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Subway customer sparks outrage by exposing deceptive practice with infuriating behind-the-scenes photo: 'I'm surprised people aren't more aware'

"It makes zero sense."

Subway, Greenwashing recycling trash can

Photo Credit: u/HarveyHound/ Reddit

In a popular post, a Redditor shares two photos revealing Subway's alleged "greenwashing" in the form of a confusing recycling dilemma. 

The first photo features an unassuming trash can in a Subway restaurant, with two openings for waste. One has a green recycling symbol, and the other a green garbage can symbol. 

The second photo shows what the Redditor discovered when they opened the door beneath the disposal. The user found a single waste bin with no divider separating recyclables and general waste. 

While the openings make it appear that customers can responsibly dispose of recyclable items, in reality, they all likely end up in a landfill.

Redditors criticized the situation as an example of greenwashing practices that have become all too common. Greenwashing occurs when a company spends more time and money on marketing itself as sustainable than actually improving its sustainability.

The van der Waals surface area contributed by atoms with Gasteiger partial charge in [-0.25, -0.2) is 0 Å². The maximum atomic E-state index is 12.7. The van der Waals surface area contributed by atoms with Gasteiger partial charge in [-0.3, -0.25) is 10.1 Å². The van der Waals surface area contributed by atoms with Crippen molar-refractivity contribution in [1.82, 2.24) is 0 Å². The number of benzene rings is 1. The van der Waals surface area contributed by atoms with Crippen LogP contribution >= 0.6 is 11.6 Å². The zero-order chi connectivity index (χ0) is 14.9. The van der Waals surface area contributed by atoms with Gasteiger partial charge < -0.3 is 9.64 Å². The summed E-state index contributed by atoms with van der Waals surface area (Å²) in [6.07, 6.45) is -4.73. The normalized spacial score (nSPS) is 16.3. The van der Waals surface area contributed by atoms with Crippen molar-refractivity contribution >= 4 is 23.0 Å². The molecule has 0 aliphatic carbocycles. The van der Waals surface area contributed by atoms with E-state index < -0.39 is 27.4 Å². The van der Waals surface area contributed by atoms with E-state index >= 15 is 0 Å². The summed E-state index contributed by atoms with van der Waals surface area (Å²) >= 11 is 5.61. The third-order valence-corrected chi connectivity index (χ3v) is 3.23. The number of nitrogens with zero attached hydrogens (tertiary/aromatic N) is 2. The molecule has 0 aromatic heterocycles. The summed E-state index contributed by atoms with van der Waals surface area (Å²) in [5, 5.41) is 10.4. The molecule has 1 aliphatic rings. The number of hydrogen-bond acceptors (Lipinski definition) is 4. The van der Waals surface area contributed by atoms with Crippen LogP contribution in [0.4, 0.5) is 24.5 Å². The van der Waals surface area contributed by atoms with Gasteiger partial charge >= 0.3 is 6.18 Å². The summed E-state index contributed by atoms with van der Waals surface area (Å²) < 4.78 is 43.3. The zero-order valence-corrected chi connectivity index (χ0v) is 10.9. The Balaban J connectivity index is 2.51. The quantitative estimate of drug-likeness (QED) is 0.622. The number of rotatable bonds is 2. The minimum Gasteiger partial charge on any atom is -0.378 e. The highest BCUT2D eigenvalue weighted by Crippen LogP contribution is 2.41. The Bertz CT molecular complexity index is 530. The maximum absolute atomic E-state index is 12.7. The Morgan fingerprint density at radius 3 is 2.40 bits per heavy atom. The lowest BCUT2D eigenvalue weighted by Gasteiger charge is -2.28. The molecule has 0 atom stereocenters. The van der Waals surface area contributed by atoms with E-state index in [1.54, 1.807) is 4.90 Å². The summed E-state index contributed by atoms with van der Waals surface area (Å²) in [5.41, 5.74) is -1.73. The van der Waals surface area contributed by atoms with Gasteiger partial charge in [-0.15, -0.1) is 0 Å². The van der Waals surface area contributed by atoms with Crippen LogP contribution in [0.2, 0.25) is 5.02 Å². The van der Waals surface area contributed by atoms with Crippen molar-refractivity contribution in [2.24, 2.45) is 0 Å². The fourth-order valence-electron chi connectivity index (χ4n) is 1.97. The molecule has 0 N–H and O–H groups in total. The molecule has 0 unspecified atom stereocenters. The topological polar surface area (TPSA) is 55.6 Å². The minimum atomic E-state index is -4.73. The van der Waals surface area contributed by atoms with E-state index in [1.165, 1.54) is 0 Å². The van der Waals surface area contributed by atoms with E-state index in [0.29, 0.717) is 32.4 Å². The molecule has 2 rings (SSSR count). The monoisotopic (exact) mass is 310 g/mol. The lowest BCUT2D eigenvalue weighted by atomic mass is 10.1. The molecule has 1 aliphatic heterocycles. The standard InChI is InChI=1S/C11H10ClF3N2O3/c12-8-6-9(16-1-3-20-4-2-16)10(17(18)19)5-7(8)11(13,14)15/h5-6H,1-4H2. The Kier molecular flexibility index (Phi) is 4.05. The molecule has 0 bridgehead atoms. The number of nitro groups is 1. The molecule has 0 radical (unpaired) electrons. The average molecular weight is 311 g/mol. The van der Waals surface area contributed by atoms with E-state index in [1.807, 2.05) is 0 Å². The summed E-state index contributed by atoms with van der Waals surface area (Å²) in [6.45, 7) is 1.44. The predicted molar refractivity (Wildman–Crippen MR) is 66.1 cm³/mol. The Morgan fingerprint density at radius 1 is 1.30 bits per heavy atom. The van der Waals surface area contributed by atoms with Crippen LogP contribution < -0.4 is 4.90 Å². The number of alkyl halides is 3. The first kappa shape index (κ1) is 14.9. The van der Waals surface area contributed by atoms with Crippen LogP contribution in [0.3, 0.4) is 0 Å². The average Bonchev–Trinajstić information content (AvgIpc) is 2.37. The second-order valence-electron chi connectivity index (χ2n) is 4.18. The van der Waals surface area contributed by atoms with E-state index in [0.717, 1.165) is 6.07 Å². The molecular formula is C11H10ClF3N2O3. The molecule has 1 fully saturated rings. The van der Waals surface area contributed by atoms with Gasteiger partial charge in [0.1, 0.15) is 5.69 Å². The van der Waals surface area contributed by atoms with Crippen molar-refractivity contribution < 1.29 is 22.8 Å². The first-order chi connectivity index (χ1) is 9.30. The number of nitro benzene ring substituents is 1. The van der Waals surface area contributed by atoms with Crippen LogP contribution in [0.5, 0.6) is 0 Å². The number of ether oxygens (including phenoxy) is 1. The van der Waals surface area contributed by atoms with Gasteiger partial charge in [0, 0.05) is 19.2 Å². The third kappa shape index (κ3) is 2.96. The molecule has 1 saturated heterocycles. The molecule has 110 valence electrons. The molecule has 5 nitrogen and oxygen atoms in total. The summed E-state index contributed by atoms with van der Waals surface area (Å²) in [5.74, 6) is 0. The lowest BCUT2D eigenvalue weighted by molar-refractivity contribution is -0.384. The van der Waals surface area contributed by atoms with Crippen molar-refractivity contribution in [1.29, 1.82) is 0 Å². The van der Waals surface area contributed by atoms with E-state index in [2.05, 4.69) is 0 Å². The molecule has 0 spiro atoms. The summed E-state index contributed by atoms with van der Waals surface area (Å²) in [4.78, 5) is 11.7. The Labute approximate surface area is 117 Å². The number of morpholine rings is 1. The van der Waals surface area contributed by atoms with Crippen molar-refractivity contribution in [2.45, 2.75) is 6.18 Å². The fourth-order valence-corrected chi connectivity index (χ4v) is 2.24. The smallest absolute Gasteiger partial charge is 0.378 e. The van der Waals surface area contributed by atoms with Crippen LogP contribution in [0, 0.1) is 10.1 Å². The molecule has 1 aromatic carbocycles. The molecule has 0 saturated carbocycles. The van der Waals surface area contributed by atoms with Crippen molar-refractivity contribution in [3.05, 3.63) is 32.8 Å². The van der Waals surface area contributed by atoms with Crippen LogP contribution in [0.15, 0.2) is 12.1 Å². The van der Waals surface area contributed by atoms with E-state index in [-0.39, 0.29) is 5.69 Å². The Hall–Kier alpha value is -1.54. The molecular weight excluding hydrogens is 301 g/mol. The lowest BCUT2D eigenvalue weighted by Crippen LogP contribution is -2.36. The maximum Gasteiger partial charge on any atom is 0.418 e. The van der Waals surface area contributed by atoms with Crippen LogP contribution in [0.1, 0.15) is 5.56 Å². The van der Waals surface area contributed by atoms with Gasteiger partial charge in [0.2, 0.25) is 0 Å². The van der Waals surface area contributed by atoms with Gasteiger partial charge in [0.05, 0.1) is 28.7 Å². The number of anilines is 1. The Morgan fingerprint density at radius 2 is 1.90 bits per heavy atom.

With 85% of consumers shifting their buying habits toward sustainable products and companies, major brands have responded with initiatives designed to reduce their overall waste. But these sustainable campaigns are often cases of greenwashing.

This disposal bin deception contributes to the public perception that their recycled items end up recycled. A recent study found that in 2021 only 5% of the 46 million tons of plastic waste created in the U.S. was recycled. 

Reddit users in the comment section lamented how common this deceptive disposal practice is in restaurants and retailers. 

"This is every Subway I've ever been to. It makes zero sense," one user writes

"I'm surprised that people aren't more aware of this," another user adds. "Business owners don't want to have to pay for a huge amount of trash to get picked up every week, plus a massive amount of recycling. It's more cost-effective to just throw it all away."

Editor's note: Subway has since responded to the uproar by saying the company is "working with teams" to make sure they are correctly placing separate bins underneath in these situations.

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